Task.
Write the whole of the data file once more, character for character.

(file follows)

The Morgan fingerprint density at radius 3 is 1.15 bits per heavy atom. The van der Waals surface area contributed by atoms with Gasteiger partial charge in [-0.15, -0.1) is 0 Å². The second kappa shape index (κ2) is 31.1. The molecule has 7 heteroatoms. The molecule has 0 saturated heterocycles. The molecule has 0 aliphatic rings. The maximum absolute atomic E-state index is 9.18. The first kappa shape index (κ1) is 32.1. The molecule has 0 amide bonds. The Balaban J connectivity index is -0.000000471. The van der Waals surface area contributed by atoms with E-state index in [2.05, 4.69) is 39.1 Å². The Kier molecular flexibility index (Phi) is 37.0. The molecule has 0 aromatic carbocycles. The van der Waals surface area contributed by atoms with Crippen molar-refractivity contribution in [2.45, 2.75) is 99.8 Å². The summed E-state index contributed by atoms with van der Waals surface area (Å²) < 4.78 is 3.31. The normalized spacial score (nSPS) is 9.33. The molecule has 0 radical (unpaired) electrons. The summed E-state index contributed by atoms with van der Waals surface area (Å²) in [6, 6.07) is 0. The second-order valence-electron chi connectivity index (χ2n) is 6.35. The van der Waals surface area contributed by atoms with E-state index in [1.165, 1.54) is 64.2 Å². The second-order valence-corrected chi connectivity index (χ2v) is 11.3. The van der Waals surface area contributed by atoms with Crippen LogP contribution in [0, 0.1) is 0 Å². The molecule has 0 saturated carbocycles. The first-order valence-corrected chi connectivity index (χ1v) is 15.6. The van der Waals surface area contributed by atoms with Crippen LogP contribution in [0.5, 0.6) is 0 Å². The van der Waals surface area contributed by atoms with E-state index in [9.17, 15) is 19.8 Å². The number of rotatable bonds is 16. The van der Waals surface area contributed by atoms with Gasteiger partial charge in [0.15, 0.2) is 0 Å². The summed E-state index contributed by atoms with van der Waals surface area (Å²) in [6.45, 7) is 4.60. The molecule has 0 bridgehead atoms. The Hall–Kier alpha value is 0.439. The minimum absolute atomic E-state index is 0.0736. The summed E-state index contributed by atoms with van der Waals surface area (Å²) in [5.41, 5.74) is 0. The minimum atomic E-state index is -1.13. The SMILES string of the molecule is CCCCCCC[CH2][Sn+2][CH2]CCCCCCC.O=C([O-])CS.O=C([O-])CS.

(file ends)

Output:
The Morgan fingerprint density at radius 3 is 1.15 bits per heavy atom. The van der Waals surface area contributed by atoms with Gasteiger partial charge in [-0.15, -0.1) is 0 Å². The second kappa shape index (κ2) is 31.1. The molecule has 7 heteroatoms. The molecule has 0 saturated heterocycles. The molecule has 0 aliphatic rings. The maximum absolute atomic E-state index is 9.18. The first kappa shape index (κ1) is 32.1. The molecule has 0 amide bonds. The Balaban J connectivity index is -0.000000471. The van der Waals surface area contributed by atoms with E-state index in [2.05, 4.69) is 39.1 Å². The Kier molecular flexibility index (Phi) is 37.0. The molecule has 0 aromatic carbocycles. The van der Waals surface area contributed by atoms with Crippen molar-refractivity contribution in [2.45, 2.75) is 99.8 Å². The summed E-state index contributed by atoms with van der Waals surface area (Å²) < 4.78 is 3.31. The normalized spacial score (nSPS) is 9.33. The molecule has 0 radical (unpaired) electrons. The summed E-state index contributed by atoms with van der Waals surface area (Å²) in [6, 6.07) is 0. The second-order valence-electron chi connectivity index (χ2n) is 6.35. The van der Waals surface area contributed by atoms with E-state index in [1.165, 1.54) is 64.2 Å². The second-order valence-corrected chi connectivity index (χ2v) is 11.3. The van der Waals surface area contributed by atoms with Crippen LogP contribution in [0, 0.1) is 0 Å². The molecule has 0 saturated carbocycles. The first-order valence-corrected chi connectivity index (χ1v) is 15.6. The van der Waals surface area contributed by atoms with Crippen LogP contribution in [0.5, 0.6) is 0 Å². The van der Waals surface area contributed by atoms with E-state index in [9.17, 15) is 19.8 Å². The number of rotatable bonds is 16. The van der Waals surface area contributed by atoms with Gasteiger partial charge in [0.15, 0.2) is 0 Å². The summed E-state index contributed by atoms with van der Waals surface area (Å²) in [6.45, 7) is 4.60. The molecule has 0 bridgehead atoms. The Hall–Kier alpha value is 0.439. The minimum absolute atomic E-state index is 0.0736. The summed E-state index contributed by atoms with van der Waals surface area (Å²) in [5.41, 5.74) is 0. The minimum atomic E-state index is -1.13. The SMILES string of the molecule is CCCCCCC[CH2][Sn+2][CH2]CCCCCCC.O=C([O-])CS.O=C([O-])CS.